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Tess Vigeland: The Barbarians at the Gate are about to open their doors — at least, some of them — to the investing public.
The private-equity firm Kohlberg Kravis Roberts says it's hoping to raise $1.25 billion in an IPO. The move comes on the heels of rival Blackstone Group's public offering of a couple of weeks ago. KKR is well-known from its leveraged-buyout streak in the 80s, which included the purchase of RJR Nabisco.
Jeremy Hobson reports from Washington on the rush to go public now.
Jeremy Hobson: KKR follows the lead of Blackstone Group, which went public two weeks ago. Its founders took home $2.5 billion.But Blackstone shares have dropped more than 4 percent since then.
Kevin Hassett, director of Economic Policy Studies at the American Enterprise Institute, says that has a lot to do with concern about new taxes being considered in Congress.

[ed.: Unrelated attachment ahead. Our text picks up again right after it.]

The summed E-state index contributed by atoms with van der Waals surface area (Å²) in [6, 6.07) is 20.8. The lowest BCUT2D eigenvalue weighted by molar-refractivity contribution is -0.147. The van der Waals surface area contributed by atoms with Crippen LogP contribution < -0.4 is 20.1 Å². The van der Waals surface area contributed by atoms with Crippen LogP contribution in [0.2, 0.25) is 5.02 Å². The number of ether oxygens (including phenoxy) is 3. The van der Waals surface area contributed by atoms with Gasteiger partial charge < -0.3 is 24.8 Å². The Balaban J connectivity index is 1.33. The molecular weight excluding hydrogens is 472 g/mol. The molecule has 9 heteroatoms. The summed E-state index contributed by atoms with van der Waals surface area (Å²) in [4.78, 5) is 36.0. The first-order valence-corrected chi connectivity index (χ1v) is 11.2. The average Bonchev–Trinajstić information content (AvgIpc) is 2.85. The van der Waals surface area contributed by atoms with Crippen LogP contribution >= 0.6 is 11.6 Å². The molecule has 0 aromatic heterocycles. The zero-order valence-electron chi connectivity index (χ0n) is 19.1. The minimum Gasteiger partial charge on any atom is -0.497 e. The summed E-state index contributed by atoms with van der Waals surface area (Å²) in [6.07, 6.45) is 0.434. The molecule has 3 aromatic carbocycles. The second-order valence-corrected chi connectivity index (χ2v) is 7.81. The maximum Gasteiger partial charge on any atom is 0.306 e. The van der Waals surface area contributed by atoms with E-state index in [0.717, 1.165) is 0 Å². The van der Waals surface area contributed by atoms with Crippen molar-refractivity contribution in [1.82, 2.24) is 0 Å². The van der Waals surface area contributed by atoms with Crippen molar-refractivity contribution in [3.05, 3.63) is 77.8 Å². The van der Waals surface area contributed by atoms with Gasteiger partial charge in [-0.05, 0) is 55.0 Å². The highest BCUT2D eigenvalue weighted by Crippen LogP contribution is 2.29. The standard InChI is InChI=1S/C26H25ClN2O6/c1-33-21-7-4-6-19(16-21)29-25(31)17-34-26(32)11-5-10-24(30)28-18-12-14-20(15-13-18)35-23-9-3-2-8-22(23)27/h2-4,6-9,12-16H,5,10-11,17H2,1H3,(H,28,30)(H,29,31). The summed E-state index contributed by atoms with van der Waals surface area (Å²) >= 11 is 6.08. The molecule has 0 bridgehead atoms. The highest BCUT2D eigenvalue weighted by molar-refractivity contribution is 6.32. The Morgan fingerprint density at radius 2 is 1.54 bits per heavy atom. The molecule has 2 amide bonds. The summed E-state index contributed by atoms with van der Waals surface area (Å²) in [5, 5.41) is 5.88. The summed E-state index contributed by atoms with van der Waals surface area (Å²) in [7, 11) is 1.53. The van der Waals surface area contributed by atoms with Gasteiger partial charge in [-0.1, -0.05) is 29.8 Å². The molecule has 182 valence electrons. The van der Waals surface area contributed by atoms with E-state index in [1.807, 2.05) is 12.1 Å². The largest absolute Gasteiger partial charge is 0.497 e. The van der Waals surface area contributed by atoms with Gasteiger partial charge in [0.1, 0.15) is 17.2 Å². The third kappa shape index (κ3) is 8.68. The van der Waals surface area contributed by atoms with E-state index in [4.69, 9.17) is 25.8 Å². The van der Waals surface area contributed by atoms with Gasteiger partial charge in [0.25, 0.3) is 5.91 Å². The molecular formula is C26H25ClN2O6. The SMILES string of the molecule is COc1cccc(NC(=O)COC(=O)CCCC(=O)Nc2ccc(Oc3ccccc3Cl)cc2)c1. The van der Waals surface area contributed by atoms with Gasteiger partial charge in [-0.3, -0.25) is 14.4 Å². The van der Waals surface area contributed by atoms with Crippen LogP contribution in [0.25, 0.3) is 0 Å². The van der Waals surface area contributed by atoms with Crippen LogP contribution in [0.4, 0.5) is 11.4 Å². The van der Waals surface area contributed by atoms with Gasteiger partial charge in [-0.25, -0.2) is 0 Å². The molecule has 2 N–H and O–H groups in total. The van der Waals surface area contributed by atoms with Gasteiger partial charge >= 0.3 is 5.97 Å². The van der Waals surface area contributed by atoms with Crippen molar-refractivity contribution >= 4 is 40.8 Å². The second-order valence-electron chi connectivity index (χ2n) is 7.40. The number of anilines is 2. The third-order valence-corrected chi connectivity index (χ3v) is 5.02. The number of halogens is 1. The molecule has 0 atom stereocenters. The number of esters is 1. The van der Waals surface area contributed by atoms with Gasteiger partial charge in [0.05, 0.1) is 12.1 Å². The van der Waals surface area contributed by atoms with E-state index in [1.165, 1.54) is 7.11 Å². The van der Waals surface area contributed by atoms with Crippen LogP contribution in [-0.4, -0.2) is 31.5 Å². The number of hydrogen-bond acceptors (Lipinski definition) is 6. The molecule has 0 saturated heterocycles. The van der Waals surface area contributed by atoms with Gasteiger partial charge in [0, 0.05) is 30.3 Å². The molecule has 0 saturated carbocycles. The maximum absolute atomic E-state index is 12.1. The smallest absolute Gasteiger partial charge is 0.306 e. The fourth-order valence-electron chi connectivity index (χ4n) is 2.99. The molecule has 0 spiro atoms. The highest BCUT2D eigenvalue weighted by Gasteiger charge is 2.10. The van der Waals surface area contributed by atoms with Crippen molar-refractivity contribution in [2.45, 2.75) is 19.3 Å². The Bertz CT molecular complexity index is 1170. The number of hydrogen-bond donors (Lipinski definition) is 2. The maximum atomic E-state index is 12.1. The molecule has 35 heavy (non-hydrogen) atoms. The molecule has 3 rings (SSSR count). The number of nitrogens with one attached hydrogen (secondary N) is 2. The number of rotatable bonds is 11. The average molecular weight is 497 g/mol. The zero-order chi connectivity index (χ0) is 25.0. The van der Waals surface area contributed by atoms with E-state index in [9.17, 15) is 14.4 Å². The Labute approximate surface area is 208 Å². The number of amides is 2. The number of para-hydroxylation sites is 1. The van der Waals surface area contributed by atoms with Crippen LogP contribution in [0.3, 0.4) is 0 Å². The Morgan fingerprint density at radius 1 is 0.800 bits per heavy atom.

Kevin Hassett: If we took any firm, you know, be it Exxon or General Electric, and then had Congress considering a law change that specifically increased their tax rate, then you wouldn't be surprised if their price went down.
But then why would KKR want to go public now, given all the uncertainty about taxes?
Victor Fleischer focuses on private equity at the University of Illinois law school.
Victor Fleischer: Get a valuation while the tax risk is still uncertain and before Congress acts to change the tax treatment, which would depress the valuation of the firm.
Fleischer says KKR's owners stand to gain quite a bit if and when they cash out. The firm's assets have ballooned to $53 billion from just $18 billion five years ago. KKR says it hopes to complete the proposed IPO later this year.
In Washington, I'm Jeremy Hobson for Marketplace.